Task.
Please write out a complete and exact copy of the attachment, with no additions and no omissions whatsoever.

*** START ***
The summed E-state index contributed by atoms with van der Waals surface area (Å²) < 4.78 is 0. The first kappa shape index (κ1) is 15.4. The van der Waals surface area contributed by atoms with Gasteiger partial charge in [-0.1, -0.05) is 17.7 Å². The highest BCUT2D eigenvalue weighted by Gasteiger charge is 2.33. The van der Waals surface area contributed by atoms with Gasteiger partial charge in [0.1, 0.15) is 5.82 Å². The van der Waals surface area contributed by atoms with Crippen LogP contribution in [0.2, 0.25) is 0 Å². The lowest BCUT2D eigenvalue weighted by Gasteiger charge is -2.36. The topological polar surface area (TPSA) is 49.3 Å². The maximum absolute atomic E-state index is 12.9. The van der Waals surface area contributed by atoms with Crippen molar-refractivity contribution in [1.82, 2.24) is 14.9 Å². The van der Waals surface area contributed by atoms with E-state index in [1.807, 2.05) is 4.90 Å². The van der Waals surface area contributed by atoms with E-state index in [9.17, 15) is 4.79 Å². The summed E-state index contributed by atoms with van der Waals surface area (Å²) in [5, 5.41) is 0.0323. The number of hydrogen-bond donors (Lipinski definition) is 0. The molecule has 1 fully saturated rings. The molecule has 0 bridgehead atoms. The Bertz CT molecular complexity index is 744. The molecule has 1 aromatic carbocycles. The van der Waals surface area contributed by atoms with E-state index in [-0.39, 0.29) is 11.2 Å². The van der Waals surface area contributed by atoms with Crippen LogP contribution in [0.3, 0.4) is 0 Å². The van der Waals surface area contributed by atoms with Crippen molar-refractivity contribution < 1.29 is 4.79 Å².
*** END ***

The summed E-state index contributed by atoms with van der Waals surface area (Å²) < 4.78 is 0. The first kappa shape index (κ1) is 15.4. The van der Waals surface area contributed by atoms with Gasteiger partial charge in [-0.1, -0.05) is 17.7 Å². The highest BCUT2D eigenvalue weighted by Gasteiger charge is 2.33. The van der Waals surface area contributed by atoms with Gasteiger partial charge in [0.1, 0.15) is 5.82 Å². The van der Waals surface area contributed by atoms with Crippen LogP contribution in [0.2, 0.25) is 0 Å². The lowest BCUT2D eigenvalue weighted by Gasteiger charge is -2.36. The topological polar surface area (TPSA) is 49.3 Å². The maximum absolute atomic E-state index is 12.9. The van der Waals surface area contributed by atoms with Crippen molar-refractivity contribution in [1.82, 2.24) is 14.9 Å². The van der Waals surface area contributed by atoms with E-state index in [1.807, 2.05) is 4.90 Å². The van der Waals surface area contributed by atoms with E-state index in [9.17, 15) is 4.79 Å². The summed E-state index contributed by atoms with van der Waals surface area (Å²) in [5, 5.41) is 0.0323. The number of hydrogen-bond donors (Lipinski definition) is 0. The molecule has 1 fully saturated rings. The molecule has 0 bridgehead atoms. The Bertz CT molecular complexity index is 744. The molecule has 1 aromatic carbocycles. The van der Waals surface area contributed by atoms with E-state index in [-0.39, 0.29) is 11.2 Å². The van der Waals surface area contributed by atoms with Crippen LogP contribution in [0.3, 0.4) is 0 Å². The van der Waals surface area contributed by atoms with Crippen molar-refractivity contribution < 1.29 is 4.79 Å².